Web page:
If it wants access to the bloc’s single market, post-Brexit Britain must accept EU freedom of movement rules and the supremacy of the European Court of Justice, EU diplomats have warned ahead of a vital summit.
The idea that Britain could have access under a European Economic Area style deal and impose border controls was a non-starter, diplomats said.
Diplomats agreed that the UK would only be able to access the market of currently about 500 million people if it accepted the authority of competition regulators, the monitoring of the European Commission and the authority of the European Court of Justice.
“One must understand that acceding to and participating in the single market is not possible without the rules. If you want to benefit from the single market that is it. You have to accept the supremacy of community law,” a diplomat said.
Leave campaigner Boris Johnson, who is the bookmakers’ favourite to be the next UK Prime Minister, has suggested that the UK could have access to the single market while introducing an Australian-style immigration system.
“You cannot have your cake and eat it,” said one diplomat.
The status of the European Court of Justice as the highest EU court was also a sore point in the referendum debate.
Diplomats admitted that it would be difficult for the UK to accept its supremacy after so much talk of sovereignty.
EU leaders meet in Brussels on Tuesday (28 June) to thrash out the next steps that will take the UK out of the bloc. On Wednesday, all of them, except Britain, will meet to discuss what to do next.
Non-UK diplomats are united in saying that there will be no discussion of the UK’s future status, until Article 50, the legal process to take Britain out of the EU, is triggered by the British.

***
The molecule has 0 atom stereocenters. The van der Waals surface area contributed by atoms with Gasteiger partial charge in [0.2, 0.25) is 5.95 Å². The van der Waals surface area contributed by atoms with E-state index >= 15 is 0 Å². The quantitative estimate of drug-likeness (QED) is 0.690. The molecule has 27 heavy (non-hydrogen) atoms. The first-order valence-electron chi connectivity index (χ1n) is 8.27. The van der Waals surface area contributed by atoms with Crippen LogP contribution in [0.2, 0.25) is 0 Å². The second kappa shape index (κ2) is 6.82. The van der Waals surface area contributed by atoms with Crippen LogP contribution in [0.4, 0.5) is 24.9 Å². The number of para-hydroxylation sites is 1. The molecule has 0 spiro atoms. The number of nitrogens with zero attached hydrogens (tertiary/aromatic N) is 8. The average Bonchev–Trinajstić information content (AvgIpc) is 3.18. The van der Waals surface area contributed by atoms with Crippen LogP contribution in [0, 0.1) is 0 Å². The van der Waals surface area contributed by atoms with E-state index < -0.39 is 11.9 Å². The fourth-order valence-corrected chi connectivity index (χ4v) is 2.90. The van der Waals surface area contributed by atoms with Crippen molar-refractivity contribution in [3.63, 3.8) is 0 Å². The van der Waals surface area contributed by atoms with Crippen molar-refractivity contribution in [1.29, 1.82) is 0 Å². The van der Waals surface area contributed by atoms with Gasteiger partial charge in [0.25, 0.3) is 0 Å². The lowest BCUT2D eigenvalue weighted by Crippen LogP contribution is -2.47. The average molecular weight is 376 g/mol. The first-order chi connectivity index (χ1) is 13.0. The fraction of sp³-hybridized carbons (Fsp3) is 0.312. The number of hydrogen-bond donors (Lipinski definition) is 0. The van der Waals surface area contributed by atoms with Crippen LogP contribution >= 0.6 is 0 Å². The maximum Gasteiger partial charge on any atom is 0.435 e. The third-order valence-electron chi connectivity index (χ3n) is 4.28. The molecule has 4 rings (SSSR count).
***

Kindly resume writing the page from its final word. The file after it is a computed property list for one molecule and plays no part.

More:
“Until Article 50 is activated there will be no formal or informal negotiations. The range of possibilities for the UK’s future status are large, it could be the status of North Korea or that of Turkey,” said one senior diplomat.
European Commission President Jean-Claude Juncker, European Parliament President Martin Schulz and European Council President Donald Tusk have all demanded Cameron trigger Article 50 “as soon as possible”.
In London on Monday (27 June) Cameron told MPs that the decision to trigger Article 50 was “sovereign”, and a decision for the British alone to make.
Diplomats admitted they had accepted that Cameron would not kick-start the process on Tuesday, especially as he resigned in the wake of the vote that sparked a constitutional and political crisis.
“No one in Brussels thinks Cameron is coming with activation in his head. He has no authority. There is a lack of authority to launch the procedure,” a diplomat said.
EU officials are happy for Britain to have a number of months to prepare a stable government but there has to be a clear timetable.
— Jorge Valero (@europressos) June 27, 2016
“It’s an inconvenience to have these referendums and sometimes the outcome is not to our taste,” one diplomat said.
“But ban referendums because Brexit did not go our way? Come on. That would be ludicrous.”
Pressure was growing on Juncker to step down this week.
“From what we can already tell the Commission has responsibility in the Brexit. It would be difficult to argue about that,” a diplomat said.